PubDate: 2020-07-08
      DOI: 10.5860/crln.81.7.326
      Issue No: Vol. 81, No. 7 (2020)
       
  • Four health science librarians’ experiences: How they responded to the
           COVID-19 pandemic crisis
    • Authors: Misa Mi, Yingting Zhang, Lin Wu, Wendy Wu
      First page: 330
      Abstract: The COVID-19 pandemic has an unprecedented impact on the entire country. With exponential growth of COVID-19 cases in many areas, university administration and faculty faced mounting challenges on all fronts in meeting students’ needs in transition to remote learning environments. In the face of indefinite closure of libraries and university campuses, how could academic libraries respond to emerging needs in response to the rapidly evolving situation from one day to the next'
      PubDate: 2020-07-08
      DOI: 10.5860/crln.81.7.330
      Issue No: Vol. 81, No. 7 (2020)
       
  • Library strategic planning after COVID-19: Don’t fight the last war
    • Authors: Russell A. Hall
      First page: 335
      Abstract: The big guns thumped out their deadly cargo all through the night. The artillery barrage was so relentless that the German offensive, such as it was, halted almost before it even began. All the planning, all the labor, and all the money spent allowed the French troops to remain nestled in the safety of their giant concrete fortresses, which were dug deeply into the security of the earth itself. The Maginot Line was a success. The long and bloody Great War would not be repeated.
      PubDate: 2020-07-08
      DOI: 10.5860/crln.81.7.335
      Issue No: Vol. 81, No. 7 (2020)
       
  • Teaching information literacy: Developing an online course for faculty
    • Authors: Jane Hammons
      First page: 337
      Abstract: As part of the profession’s ongoing efforts to integrate information literacy into the curriculum, some librarians have taken an approach centered on teaching disciplinary faculty to teach information literacy. Indeed, some have argued that the best way for librarians to ensure that students are developing information literacy is to focus primarily on faculty, rather than on providing instruction to students. Although most librarians do not seem prepared to stop all direct instruction to students, there are many examples of libraries offering faculty development programming. While many of these programs involve face-to-face interactions between librarians and disciplinary faculty, there are examples of librarians creating online information literacy workshops or courses for faculty.
      PubDate: 2020-07-08
      DOI: 10.5860/crln.81.7.337
      Issue No: Vol. 81, No. 7 (2020)
       
  • Negotiating big deals: ACRL/SPARC Forum at the 2020 ALA Midwinter Meeting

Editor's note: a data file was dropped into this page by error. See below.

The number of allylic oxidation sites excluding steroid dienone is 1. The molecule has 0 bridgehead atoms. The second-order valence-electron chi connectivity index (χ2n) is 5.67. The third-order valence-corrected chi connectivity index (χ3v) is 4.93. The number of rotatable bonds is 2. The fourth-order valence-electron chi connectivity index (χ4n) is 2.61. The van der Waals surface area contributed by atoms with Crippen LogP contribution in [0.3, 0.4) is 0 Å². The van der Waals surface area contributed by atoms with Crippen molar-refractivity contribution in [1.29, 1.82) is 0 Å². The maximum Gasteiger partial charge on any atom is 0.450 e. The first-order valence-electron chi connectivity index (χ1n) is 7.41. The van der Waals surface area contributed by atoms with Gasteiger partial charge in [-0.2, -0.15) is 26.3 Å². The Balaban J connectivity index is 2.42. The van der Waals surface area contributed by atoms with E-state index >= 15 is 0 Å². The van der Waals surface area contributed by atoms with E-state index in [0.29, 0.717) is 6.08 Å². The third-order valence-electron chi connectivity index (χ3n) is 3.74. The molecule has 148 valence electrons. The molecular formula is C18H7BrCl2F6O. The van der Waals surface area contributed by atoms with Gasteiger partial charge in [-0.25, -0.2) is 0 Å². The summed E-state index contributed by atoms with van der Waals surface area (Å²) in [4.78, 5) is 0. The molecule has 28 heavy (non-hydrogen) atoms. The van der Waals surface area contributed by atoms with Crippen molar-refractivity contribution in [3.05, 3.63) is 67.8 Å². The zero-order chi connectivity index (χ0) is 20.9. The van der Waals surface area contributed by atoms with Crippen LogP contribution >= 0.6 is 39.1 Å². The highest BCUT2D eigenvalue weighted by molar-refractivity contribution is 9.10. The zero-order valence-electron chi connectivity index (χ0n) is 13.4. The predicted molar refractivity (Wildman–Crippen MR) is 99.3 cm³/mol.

• Authors: Gale S. Etschmaier, Robin N. Sinn, Jason Priem
      First page: 341
      Abstract: At the ACRL/SPARC Forum at the 2020 ALA Midwinter Meeting in Philadelphia, three panelists discussed efforts to negotiate with vendors regarding “Big Deal” journal packages, including strategies and information that make such negotiations more effective for libraries. The three panelists provide their remarks below. Gale Etschmaier recounts negotiations between the Florida State University Libraries and Elsevier that led to the successful cancellation of their Elsevier “Big Deal.” Robin Sinn summarizes open access efforts at the Johns Hopkins University Libraries. And, finally, Jason Priem discusses his company’s product Unsub, a “data dashboard that helps libraries forecast, explore, and optimize their alternatives to the Big Deal, so they can unsubscribe with confidence.”
      PubDate: 2020-07-08
      DOI: 10.5860/crln.81.7.341
      Issue No: Vol. 81, No. 7 (2020)
       
  • Outreach from academic libraries: Supporting our local school
           district’s diversity initiative
    • Authors: Stephanie Birch, Suzanne Stapleton, Margarita Vargas-Betancourt
      First page: 345
      Abstract: Campus and community outreach activities often play an essential role in fulfilling the mission of academic libraries at public institutions. At the University of Florida (UF), library employees are partnering with local schools to support student learning and development through the exploration of new technologies and historical resources. In past years, the UF Libraries have collaborated with local teachers to host academic library tours, collection exploration, and research workshops. The UF-Marston Science Library has also hosted Girls Tech Camp, a one-week summer camp to encourage middle school girls to pursue STEM education and careers. Building on these past activities, the UF Libraries conducted a pilot project in summer 2019 to support the diversity initiative of the local school district.